Nancy Maitland was a divorced law student. She fell in love with a young man named Jeff and had a child with him, Timmy. Jeff was everything she wanted at that point in her life: he was young, attractive, rich and loved her. This information was revealed in the "Best Friends" episode of the series. At times, Nancy struggled as a single mom, and often relied upon her mother for assistance to the point of selfishness.
Story lines were very topical, and the show was one of the first to feature what have recently been termed as "very special episodes". In the first episode, Nancy walked in on her husband Jeff (John Rubinstein) having sex with one of her friends. During the second season she and Jeff divorced, but Jeff would continue to appear regularly as an active father, as well as finding himself involved in more of the Lawrence family's affairs. Other topical story lines included Kate having to deal with the possibility that she had breast cancer, as well as Buddy dealing with advances from boys. In the later seasons, there were instances in which Buddy had to decide whether or not to have sex; she always chose to wait, most notably in an episode with guest star Leif Garrett, who was a teen idol at the time. Another topical episode dealt with Buddy's friendship with a teacher who was revealed to be a lesbian. Family also dealt with alcoholism (Doug's sister; Buddy's old friend) as well as adoption, when the family adopted a girl named Annie Cooper (Quinn Cummings). One episode in 1979 (directed by actress Joanne Woodward) guest-starred Henry Fonda as a visiting elderly relative who was beginning to experience senility and memory loss.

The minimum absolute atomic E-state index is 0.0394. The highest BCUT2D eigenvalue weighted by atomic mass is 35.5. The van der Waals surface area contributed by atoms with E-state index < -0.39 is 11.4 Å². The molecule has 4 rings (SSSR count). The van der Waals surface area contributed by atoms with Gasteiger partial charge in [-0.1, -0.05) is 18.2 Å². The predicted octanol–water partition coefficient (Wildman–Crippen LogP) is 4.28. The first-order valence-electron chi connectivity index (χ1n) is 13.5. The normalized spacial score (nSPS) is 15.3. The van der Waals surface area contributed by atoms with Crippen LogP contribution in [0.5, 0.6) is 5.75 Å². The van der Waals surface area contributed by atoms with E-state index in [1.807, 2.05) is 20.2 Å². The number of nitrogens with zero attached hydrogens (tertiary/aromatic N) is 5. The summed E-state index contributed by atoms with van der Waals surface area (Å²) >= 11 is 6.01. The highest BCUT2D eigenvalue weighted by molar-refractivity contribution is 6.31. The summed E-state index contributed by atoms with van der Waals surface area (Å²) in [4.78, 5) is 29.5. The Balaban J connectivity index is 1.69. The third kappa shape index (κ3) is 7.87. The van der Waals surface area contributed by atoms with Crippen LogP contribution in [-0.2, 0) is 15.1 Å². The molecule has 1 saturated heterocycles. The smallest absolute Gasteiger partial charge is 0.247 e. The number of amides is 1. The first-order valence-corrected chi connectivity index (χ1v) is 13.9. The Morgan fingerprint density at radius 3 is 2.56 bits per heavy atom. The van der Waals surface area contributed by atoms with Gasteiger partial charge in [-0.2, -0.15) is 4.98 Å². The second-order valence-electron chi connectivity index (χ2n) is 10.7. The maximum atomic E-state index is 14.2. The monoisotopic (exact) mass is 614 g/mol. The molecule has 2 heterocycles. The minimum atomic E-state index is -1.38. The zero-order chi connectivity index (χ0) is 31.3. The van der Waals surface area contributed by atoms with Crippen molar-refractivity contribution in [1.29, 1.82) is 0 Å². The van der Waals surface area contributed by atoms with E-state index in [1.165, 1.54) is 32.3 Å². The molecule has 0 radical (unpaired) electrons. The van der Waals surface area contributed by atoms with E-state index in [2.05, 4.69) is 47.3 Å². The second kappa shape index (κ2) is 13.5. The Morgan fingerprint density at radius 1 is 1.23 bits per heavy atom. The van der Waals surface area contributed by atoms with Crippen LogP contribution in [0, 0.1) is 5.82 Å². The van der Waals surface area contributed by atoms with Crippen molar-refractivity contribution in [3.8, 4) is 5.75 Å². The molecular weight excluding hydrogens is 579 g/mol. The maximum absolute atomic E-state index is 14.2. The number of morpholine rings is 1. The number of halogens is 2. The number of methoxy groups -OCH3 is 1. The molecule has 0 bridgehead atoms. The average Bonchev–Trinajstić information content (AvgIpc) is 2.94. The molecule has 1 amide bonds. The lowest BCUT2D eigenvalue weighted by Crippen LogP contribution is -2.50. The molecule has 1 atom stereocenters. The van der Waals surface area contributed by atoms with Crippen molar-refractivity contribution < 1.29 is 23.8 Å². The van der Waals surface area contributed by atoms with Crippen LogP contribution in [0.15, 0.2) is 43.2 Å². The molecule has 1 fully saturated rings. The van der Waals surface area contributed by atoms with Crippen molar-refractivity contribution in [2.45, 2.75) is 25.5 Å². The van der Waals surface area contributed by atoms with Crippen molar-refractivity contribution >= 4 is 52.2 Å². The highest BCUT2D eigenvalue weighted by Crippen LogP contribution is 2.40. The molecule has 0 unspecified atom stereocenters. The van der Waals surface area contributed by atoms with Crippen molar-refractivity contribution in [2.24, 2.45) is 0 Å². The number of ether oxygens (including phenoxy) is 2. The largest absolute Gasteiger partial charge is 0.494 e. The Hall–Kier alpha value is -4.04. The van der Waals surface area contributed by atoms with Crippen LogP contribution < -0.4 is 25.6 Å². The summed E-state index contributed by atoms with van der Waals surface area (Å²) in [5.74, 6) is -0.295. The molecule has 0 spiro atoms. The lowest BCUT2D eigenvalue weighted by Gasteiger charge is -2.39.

Theme music 
In the original spring 1976 miniseries run of Family, the theme music was a dramatic sounding, yet low key piano solo with minor orchestral contingents, composed by cast member John Rubinstein (son of famed classical musician Arthur Rubinstein). When Family was picked up as a regular series for the fall 1976 schedule, the theme music was changed to a more cheery, upbeat instrumental dominated by trumpets and horns, also written by Rubinstein. It was this version that lasted the rest of the run.
Legal dispute 
|This section does not cite any references or sources. (May 2012)|
Family became the subject of one of the lengthiest legal disputes in television history, due to a lawsuit that was filed by writer Jeri Emmet in 1977. The claim was against Spelling Television and alleged that Spelling had stolen the idea for the show from a script that Emmet had submitted, entitled, "The Best Years".
Spelling responded to the lawsuit with a statement explaining that he had conceived of the idea in his kitchen with Leonard Goldberg, Spelling's partner at the time. The concept was then passed onto Jay Presson Allen, who was hired to write the pilot script. Allen, who died in May 2006, had just completed the screenplay for the film, Funny Lady, starring Barbra Streisand and directed by Herbert Ross.
Emmet sued Spelling a second time in 1996 after Spelling had published his memoirs; she claimed that Spelling had defamed her in his book, as she had not been credited with conceiving of the original idea for Family. Again, Emmet lost on appeal in 2001, with the court stating, "You can't steal the same idea twice!" The litigation finally concluded close to twenty-five years after the show first aired on television, with Allen retaining her "Created by" credit for the series.
DVD release 
See also 
- Cal Sup Ct (7). "Laird v. Blacker (1992) 2 C4th 606". http://online.ceb.com/. Unknown. Retrieved 27 June 2012.
- KENNETH OFGANG (19 November 2001). "C.A. Rules for Aaron Spelling in Long-Running ‘Family’ Litigation". Metropolitan News. Metropolitan News Company. Retrieved 27 June 2012.
International Broadcasts